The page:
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California high court overturns gay marriage ban

Thursday's ruling makes it the second state to legalize same-sex marriage.

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Voters in Florida – a potential battleground state – will vote on a ballot initiative in November to ban same-sex marriage that could galvanize conservatives to vote.

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There's also a question mark around the reaction of evangelical voters, who have recently begun to drift away from the GOP. There are reasons to suspect this ruling won't affect that shift greatly, says Ivan Strenski, a professor of religious studies at the University of California at Riverside. "We know that that shift among Evangelicals is partly a generational one, and we know that in the younger generations, they don't care about this."

The most immediate battle ahead will be in November, when Californians are likely to get the chance to vote on an initiative that would effectively reverse the court ruling. Sponsors of a state constitutional amendment banning same-sex marriage have gathered more than 1.1 million signatures – enough to put it on the ballot.

Californians have split nearly evenly for years on the question. In June 2007, 45 percent favored allowing gay marriage and 49 percent opposed it, according to the Public Policy Institute of California (PPIC).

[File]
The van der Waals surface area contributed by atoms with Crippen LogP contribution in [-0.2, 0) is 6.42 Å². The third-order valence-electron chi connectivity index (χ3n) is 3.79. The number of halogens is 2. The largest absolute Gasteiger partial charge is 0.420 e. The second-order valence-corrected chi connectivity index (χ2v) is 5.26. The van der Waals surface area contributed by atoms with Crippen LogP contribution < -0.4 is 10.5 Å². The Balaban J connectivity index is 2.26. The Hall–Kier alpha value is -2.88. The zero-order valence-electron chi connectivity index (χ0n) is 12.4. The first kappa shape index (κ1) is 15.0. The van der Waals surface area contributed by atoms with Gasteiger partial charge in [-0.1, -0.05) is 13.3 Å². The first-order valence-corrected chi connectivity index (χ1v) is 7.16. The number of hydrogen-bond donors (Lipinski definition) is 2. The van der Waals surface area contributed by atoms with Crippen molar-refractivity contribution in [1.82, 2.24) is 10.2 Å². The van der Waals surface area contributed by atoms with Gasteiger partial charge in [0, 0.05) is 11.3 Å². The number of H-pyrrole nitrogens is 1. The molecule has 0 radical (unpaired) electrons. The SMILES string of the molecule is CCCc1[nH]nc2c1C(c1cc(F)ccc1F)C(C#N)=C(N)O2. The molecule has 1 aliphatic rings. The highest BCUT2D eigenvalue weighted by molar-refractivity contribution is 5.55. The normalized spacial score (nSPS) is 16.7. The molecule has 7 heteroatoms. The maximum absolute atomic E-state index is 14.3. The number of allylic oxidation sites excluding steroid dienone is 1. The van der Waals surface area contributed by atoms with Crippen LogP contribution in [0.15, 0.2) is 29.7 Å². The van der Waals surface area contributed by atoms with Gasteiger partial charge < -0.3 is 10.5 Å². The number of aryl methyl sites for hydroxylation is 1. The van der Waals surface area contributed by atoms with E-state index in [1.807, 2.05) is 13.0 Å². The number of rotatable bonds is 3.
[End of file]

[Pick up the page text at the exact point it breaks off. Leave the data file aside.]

"Democrats are strongly in favor, Republicans are strongly opposed. It's a very sharp political divide on this question," says Mark Baldassare, PPIC president.

The case arose from San Francisco Mayor Gavin Newsom's instruction to the city clerk in 2004 to issue marriage licenses for same-sex couples. In the month that followed, nearly 4,000 same-sex couples got married before California's high court stepped in to halt the marriages and ultimately nullify them.

That brought lawsuits from some of the couples. The trial court found that codes barring same-sex marriages violated equal protection guarantees in the state's constitution. An appeals court reversed the decision, saying legal discrimination could be avoided through domestic partnership arrangements.

Writing for the majority in Thursday's ruling, Chief Justice Ron George found "that retention of the traditional definition of marriage does not constitute a state interest sufficiently compelling, under the strict scrutiny equal protection standard, to justify withholding that status from same-sex couples."

Gay marriage opponents are incensed. "On a 4-3 vote, the California Supreme Court has destroyed the civil institution of marriage between a man and a woman," said Randy Thomasson, president of Campaign for Children and Families. "This arrogant judicial activism took 121 pages of contorted logic to explain ... [and] should be short-lived."